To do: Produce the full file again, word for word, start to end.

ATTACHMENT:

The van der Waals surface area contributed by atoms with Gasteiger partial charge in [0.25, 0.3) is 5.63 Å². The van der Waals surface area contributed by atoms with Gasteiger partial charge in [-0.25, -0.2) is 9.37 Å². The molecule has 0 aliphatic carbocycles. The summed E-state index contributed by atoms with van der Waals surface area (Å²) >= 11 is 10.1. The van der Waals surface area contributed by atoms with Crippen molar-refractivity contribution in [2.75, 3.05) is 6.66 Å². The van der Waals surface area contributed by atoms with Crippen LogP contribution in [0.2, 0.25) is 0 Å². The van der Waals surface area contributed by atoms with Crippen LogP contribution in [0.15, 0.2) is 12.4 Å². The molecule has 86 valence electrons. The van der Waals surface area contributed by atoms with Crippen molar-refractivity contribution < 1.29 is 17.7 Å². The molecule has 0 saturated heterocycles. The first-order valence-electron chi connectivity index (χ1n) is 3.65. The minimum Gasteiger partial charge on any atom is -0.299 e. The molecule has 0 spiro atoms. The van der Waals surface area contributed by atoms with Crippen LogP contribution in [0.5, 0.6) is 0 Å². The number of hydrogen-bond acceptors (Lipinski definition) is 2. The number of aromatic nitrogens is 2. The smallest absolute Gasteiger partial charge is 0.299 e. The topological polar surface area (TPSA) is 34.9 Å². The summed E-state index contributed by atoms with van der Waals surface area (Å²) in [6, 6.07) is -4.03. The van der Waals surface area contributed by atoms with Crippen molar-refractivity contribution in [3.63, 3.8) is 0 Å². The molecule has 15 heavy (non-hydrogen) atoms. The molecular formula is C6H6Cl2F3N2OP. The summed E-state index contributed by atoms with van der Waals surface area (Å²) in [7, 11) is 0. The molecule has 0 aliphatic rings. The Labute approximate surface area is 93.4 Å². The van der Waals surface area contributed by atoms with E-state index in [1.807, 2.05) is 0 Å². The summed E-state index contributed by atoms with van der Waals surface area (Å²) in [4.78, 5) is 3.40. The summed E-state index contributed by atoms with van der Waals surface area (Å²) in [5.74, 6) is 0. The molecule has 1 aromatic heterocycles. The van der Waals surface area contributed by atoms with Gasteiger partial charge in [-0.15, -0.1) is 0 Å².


The van der Waals surface area contributed by atoms with Gasteiger partial charge in [0.25, 0.3) is 5.63 Å². The van der Waals surface area contributed by atoms with Gasteiger partial charge in [-0.25, -0.2) is 9.37 Å². The molecule has 0 aliphatic carbocycles. The summed E-state index contributed by atoms with van der Waals surface area (Å²) >= 11 is 10.1. The van der Waals surface area contributed by atoms with Crippen molar-refractivity contribution in [2.75, 3.05) is 6.66 Å². The van der Waals surface area contributed by atoms with Crippen LogP contribution in [0.2, 0.25) is 0 Å². The van der Waals surface area contributed by atoms with Crippen LogP contribution in [0.15, 0.2) is 12.4 Å². The molecule has 86 valence electrons. The van der Waals surface area contributed by atoms with Crippen molar-refractivity contribution < 1.29 is 17.7 Å². The molecule has 0 saturated heterocycles. The first-order valence-electron chi connectivity index (χ1n) is 3.65. The minimum Gasteiger partial charge on any atom is -0.299 e. The molecule has 0 spiro atoms. The van der Waals surface area contributed by atoms with Crippen LogP contribution in [0.5, 0.6) is 0 Å². The number of hydrogen-bond acceptors (Lipinski definition) is 2. The number of aromatic nitrogens is 2. The smallest absolute Gasteiger partial charge is 0.299 e. The topological polar surface area (TPSA) is 34.9 Å². The summed E-state index contributed by atoms with van der Waals surface area (Å²) in [6, 6.07) is -4.03. The van der Waals surface area contributed by atoms with Crippen molar-refractivity contribution in [3.63, 3.8) is 0 Å². The molecule has 15 heavy (non-hydrogen) atoms. The molecular formula is C6H6Cl2F3N2OP. The summed E-state index contributed by atoms with van der Waals surface area (Å²) in [7, 11) is 0. The molecule has 0 aliphatic rings. The Labute approximate surface area is 93.4 Å². The van der Waals surface area contributed by atoms with E-state index in [1.807, 2.05) is 0 Å². The summed E-state index contributed by atoms with van der Waals surface area (Å²) in [4.78, 5) is 3.40. The summed E-state index contributed by atoms with van der Waals surface area (Å²) in [5.74, 6) is 0. The molecule has 1 aromatic heterocycles. The van der Waals surface area contributed by atoms with Gasteiger partial charge in [-0.15, -0.1) is 0 Å².